33. And when the multitude heard this, they were astonished at his doctrine.
They were surprised to find him discover an argument for the certainty of a resurrection of the dead, in a passage of Scripture in which they never observed it before. There are intimations of this doctrine in other books of the Old Testament, besides what we have here; but this is referred to by our Lord, as being in one of the books of Moses, which alone the Sadducees are said to have admitted as authentic; or, at least, to which they paid a much greater respect, than to those of the other sacred writers.
1. In the conduct of the Pharisces and Herodians towards Jesus we have an example of what mean arts malicious men will stoop to use, in order to ruin or injure the object of their malice. They came to him with professions of the greatest respect, with high encomiums upon the excellence of his instructions, and upon the fearless integrity with which they were delivered; thus professing things totally opposite to the real sentiments of their hearts, in order that, being induced by these praises to express his opinion without reserve upon a political question, they might have an opportunity of accusing him of what would be deemed a political crime. Base and hypocritical men! who could thus assume the form of virtue and friendship, in order more effectually to deceive and ruin.
But such methods of ensnaring the innocent are not con fined to the Pharisees of old. Would to God there were no other country than Judæa, in which the same arts are employed for the same wicked purpose: where men endeavour, by flattery or insult, to allure or provoke their brethren to use language, which may afford ground of accusation and punishment! Such men have no reason to boast of their practices; they are following the example of the Pharisees and hypocrites, of the enemies of Jesus and of all goodness.
2. From the character here given of Jesus, and from his conduct upon the present occasion, we may learn in what manner a public teacher of the gospel ought to
His enemies say of him that he delivered the truth freely, without regarding the person of men;
without regarding the manner in which it might be received; neither courting the favour of the great, nor seeking to avoid their displeasure. In this description they give him a just character, and such as is worthy the imitation of all those who are called to instruct mankind in their duty. They must not deny or conceal what they apprehend to be important principles, from the fear of personal danger. It is their duty to declare the truth with freedom and boldness, without considering whether it may please or offend those who hear it; whether it may promote or obstruct their temporal interest. Yet with this boldness caution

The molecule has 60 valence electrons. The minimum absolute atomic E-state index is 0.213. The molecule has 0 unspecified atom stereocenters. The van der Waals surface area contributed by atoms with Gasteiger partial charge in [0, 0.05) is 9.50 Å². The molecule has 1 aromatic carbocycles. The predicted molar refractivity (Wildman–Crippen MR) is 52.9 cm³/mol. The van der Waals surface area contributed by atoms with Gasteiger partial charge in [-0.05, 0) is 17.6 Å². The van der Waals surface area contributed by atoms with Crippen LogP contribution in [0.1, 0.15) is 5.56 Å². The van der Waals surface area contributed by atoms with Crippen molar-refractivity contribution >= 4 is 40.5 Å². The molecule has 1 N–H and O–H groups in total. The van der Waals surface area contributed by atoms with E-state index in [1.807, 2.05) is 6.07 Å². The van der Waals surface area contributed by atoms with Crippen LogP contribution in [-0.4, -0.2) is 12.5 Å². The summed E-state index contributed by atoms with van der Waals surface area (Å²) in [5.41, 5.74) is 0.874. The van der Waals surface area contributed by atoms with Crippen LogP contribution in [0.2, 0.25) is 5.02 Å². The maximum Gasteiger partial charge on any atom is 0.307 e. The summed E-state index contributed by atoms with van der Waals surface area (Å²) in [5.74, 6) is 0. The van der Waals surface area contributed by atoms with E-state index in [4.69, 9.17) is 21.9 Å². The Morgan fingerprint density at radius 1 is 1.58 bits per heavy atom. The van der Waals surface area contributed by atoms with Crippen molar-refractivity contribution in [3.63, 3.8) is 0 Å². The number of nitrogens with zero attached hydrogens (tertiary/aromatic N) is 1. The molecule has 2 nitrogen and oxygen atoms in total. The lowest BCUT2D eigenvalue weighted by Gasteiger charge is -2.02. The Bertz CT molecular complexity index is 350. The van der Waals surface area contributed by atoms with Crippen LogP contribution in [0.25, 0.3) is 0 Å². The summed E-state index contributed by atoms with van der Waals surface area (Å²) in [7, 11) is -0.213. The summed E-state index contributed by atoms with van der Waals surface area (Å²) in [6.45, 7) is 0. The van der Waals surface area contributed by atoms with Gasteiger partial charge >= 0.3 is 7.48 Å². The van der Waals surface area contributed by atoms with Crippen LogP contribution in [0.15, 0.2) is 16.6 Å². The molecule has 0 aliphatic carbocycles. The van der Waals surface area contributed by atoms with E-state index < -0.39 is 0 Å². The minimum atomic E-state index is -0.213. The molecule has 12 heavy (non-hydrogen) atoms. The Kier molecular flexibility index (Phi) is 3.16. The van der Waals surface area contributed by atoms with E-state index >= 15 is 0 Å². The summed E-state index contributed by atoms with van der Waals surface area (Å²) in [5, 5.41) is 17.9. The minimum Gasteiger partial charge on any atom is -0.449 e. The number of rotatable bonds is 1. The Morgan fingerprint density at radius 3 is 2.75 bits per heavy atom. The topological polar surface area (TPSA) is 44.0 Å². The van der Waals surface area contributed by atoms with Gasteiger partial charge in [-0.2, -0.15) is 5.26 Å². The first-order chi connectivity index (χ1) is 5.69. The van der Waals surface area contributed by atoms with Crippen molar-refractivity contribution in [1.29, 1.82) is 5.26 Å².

be mixed; nor is there any reason for unnecessarily exposing ourselves to danger: for our Lord, although he does not deny the truth on the present occasion, but delivers a decision which would please neither party, and might offend both; yet expresses himself in such cautious language, as would not afford his adversaries an opportunity of injuring him: thus uniting the prudence of the serpent with the innocence of the dove.
3. Let us attend to the exhortation which our Lord here gives to the Jews; to render to Cæsar the things which are Cæsar's, and to God the things which are God's.
The authority of the civil magistrate is founded upon the ground of public utility: he is invested with such a degree of power, as the majority of the community approves, for preserving the peace and promoting the happiness of society: to refuse obedience to him, therefore, in the exercise of this authority, or to deny him that support which is necessary for fulfilling the purposes of his office, by artful evasion or open violence, is to oppose the general welfare, to withstand the purposes of heaven, which are always directed to the general good, and to commit no small crime. We ought, therefore, to obey him, not only for wrath, but for conscience-sake. If, however, he exceed the bounds to which he is limited by the office with which he is invested; if he apply to his own use, or to any foreign purpose, that power which is given him for the public weltáre, there the obligation to obedience and